We decided to have lunch, and I was looking forward to it. While I thought Luke’s approach was ineffective, I appreciated his refreshing directness. He arrived on time at my favorite restaurant. Since he was technically my elder, I poured him tea.
“So, how did you get to where you are?” I asked. He told me of his journey and of his philosophy on life, which is basically that if you serve others selflessly, the Universe will reward you.
“I moved up here, didn’t have a job. I was at this event, and I met Ted, who is a millionaire. He told me about this thing he’s trying to do to improve education, so I said that sounds great, how can I help? And he gave me a job.”
“That’s great,” I said, wishing that I knew more millionaires so I could be selfless around them.
“Listen,” he said, “that thing with asking you to put together a focus group, that was garbage.”
“It’s OK,” I said, “we get asked all the time. We know people mean well.”
“It’s just, how do we get the communities to the table? We keep inviting them.”
For the past several months, I’ve been on this bent about community engagement and funding equity, especially around education. After talking to Luke, I realize that he’s a nice guy, but his approach is very indicative of the standard approach to community engagement, which has gone nowhere. People wonder, Why are the communities of color refusing to join our table? We’ve invited them countless times. Don’t they want to work with us? We’ve prepared place settings for them and everything!
The reality is that whoever hosts the table has the majority of the power. They can shift people’s seats around, kick them out, refuse to share the recipe for coconut cornbread, or whatever. It is challenging to have authentic engagement when people feel like guests at a table and not a co-host. “Inviting” people to the table is not enough, since this is symptomatic of not engaging people at square one, when the table was being created in the first place.
“Community engagement must begin at square one,” I said. “Too often efforts get to square three or four, usually well-supported by funding at each step of the way, before people stop to realize, ‘Hold on, we’re not doing a good job reaching underrepresented communities.’ They scramble and backtrack, but it may be too late, since funding usually has been allocated without these communities in mind. So then we get asked to participate without being provided resources.”
“Another thing,” I said, “the people most impacted need to lead the effort. This is especially true with an issue like education, where the ‘achievement gap’ is basically kids of color. If this is the civil rights issue of our time, then the people most impacted need to be in the front leading. Allies and supporters are critically important. This work cannot be successful without then, especially since they have the relationships with funders. But they must be on the side or behind supporting the people most affected by inequity. Too often we see well-meaning people coming into the neighborhood saying ‘Hey, we know what works best for you. Come join and support our efforts!’”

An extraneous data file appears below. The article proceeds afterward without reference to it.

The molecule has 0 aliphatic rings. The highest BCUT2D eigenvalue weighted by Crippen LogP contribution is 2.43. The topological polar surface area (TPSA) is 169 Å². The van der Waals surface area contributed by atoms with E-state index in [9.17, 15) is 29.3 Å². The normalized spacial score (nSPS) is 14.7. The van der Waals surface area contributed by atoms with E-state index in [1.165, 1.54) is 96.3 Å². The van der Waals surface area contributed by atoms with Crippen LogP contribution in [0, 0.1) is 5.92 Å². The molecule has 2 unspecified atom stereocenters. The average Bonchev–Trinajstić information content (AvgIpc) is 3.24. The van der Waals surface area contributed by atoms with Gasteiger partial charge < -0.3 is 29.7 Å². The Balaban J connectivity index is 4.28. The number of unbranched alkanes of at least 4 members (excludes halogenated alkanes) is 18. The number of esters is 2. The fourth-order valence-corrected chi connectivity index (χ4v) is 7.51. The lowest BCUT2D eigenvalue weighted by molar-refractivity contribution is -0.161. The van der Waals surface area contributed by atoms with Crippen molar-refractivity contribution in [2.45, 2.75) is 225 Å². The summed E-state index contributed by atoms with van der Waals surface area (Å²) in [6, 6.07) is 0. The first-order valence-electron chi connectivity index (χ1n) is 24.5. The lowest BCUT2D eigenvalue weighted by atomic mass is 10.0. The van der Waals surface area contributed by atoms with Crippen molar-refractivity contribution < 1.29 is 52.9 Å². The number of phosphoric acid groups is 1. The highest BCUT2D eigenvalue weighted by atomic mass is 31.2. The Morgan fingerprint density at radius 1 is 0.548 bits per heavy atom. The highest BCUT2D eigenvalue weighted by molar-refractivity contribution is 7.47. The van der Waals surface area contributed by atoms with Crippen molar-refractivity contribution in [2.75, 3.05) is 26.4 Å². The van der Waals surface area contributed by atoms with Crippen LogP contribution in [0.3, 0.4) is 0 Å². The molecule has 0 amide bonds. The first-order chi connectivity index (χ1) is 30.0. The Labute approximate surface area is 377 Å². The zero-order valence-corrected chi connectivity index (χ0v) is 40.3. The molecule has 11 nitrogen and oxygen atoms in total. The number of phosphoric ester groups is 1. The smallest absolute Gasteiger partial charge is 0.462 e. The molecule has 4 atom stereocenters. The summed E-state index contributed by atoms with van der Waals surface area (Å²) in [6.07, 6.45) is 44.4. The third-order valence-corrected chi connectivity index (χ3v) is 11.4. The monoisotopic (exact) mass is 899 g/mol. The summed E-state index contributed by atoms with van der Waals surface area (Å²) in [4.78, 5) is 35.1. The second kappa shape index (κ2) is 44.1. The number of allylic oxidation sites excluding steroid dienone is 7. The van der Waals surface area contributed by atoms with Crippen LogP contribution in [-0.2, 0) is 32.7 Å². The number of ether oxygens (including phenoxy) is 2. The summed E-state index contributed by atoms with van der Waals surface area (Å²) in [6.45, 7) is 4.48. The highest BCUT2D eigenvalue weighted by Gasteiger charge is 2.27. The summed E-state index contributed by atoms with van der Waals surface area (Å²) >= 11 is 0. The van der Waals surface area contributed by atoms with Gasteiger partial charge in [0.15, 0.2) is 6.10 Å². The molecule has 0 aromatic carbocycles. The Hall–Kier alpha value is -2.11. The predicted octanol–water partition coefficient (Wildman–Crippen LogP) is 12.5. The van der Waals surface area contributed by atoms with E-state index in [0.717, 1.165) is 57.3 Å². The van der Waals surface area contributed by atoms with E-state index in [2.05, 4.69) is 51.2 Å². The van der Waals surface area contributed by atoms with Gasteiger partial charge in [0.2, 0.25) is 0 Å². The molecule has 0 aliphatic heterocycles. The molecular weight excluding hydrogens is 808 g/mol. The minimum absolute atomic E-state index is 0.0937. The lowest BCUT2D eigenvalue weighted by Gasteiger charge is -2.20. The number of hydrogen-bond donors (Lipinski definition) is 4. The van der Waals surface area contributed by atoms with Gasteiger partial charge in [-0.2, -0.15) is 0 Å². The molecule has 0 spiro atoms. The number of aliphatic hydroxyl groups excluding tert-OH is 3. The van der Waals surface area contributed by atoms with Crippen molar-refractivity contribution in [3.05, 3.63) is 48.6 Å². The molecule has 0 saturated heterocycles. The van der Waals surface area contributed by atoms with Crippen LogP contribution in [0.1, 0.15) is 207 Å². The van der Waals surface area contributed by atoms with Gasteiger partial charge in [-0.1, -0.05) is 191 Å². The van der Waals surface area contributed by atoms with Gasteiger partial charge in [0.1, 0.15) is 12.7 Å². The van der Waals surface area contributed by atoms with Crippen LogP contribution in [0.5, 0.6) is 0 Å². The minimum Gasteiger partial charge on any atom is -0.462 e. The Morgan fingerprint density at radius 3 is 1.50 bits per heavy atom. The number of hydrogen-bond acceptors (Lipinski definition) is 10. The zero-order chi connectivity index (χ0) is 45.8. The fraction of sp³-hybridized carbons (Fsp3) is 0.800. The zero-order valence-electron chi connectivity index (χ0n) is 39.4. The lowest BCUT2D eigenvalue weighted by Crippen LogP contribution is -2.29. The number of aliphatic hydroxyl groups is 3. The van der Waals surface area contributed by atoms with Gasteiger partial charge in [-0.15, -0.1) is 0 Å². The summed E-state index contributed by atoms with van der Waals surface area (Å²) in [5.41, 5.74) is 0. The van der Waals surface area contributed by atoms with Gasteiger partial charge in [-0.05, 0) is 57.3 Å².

“Also, people think that presence equals engagement. I’ve been to numerous ‘community input’ events that are fully attended by diverse communities. VFA has rallied our community members to these events. They have interpreters and UN-style headsets, and the room looks beautiful and inspiring, and no doubt pictures of the event will be posted everywhere afterward as proof of how effective the outreach and engagement was. Many of our community members leave going ‘Huh?’ Then they don’t see any results and feel that their time was wasted, and VFA loses credibility with them for inviting them. They may not understand all the concepts presented, but they know enough to feel shafted and tokenized. Presence is only one-half of engagement.”
“Here, try this vegan lemongrass chicken,’” I said, taking a break from my lecture, which I realized had been welling up for the past few years. “Having names on a list does not indicate engagement,” I continued, “VFA and other ethnic nonprofits get asked to join various coalitions and efforts. Because we are so busy doing direct service, we sometimes say ‘Yeah, go ahead, sign us up and use our name. We’ll drop by occasionally.’ This is a horribly destructive practice, as it stymies responsibility on our part to actively lead in the effort, and it reinforces the system of funding inequity and poor engagement. Funders looking at this list of ‘members’ may not be aware of how actively engaged they actually are. Heck, some organizations on the list may no longer even exist.”
“Finally,” I said, “direct service organizations have tremendous potential for advocacy. After all, they work directly with families and know their needs and can mobilize them to change policies and practices. But we are not funded to do that stuff.”
This was a lot of information to take in. We paused for a while to eat our food. “So what can I do to help?” he asked. I thought about it for a second. For the past year and a half I’ve been involved with the Southeast Seattle Education Coalition (SESEC), which is mobilizing the communities of color and allies to work together to improve education in Southeast Seattle. This is one of the few efforts actually led by the local communities of color to address the achievement gap. We are tired of being “invited” to the table. We must be a table. Trouble is, communities of color are not as connected to funders and decision makers, so we’ve been struggling with funding.
“Introduce me to your millionaire friend Ted,” I said, “I want to talk to him about SESEC.”
“I’ll see what I can do,” he said. We continued our conversation until the bill came. “I’ll pay,” I said, but Luke insisted on getting it. I could have fought for the bill, or at least to pay for my share, but I knew he felt some guilt, and this was his way of appeasing. I let him pay. I guess it’s my way of being selfless.
Last week, Luke emailed me saying he had talked to Ted and that Ted was willing to meet with me. I followed up to schedule a meeting. I am going to meet with a millionaire. Will keep you updated. [Read Part 3]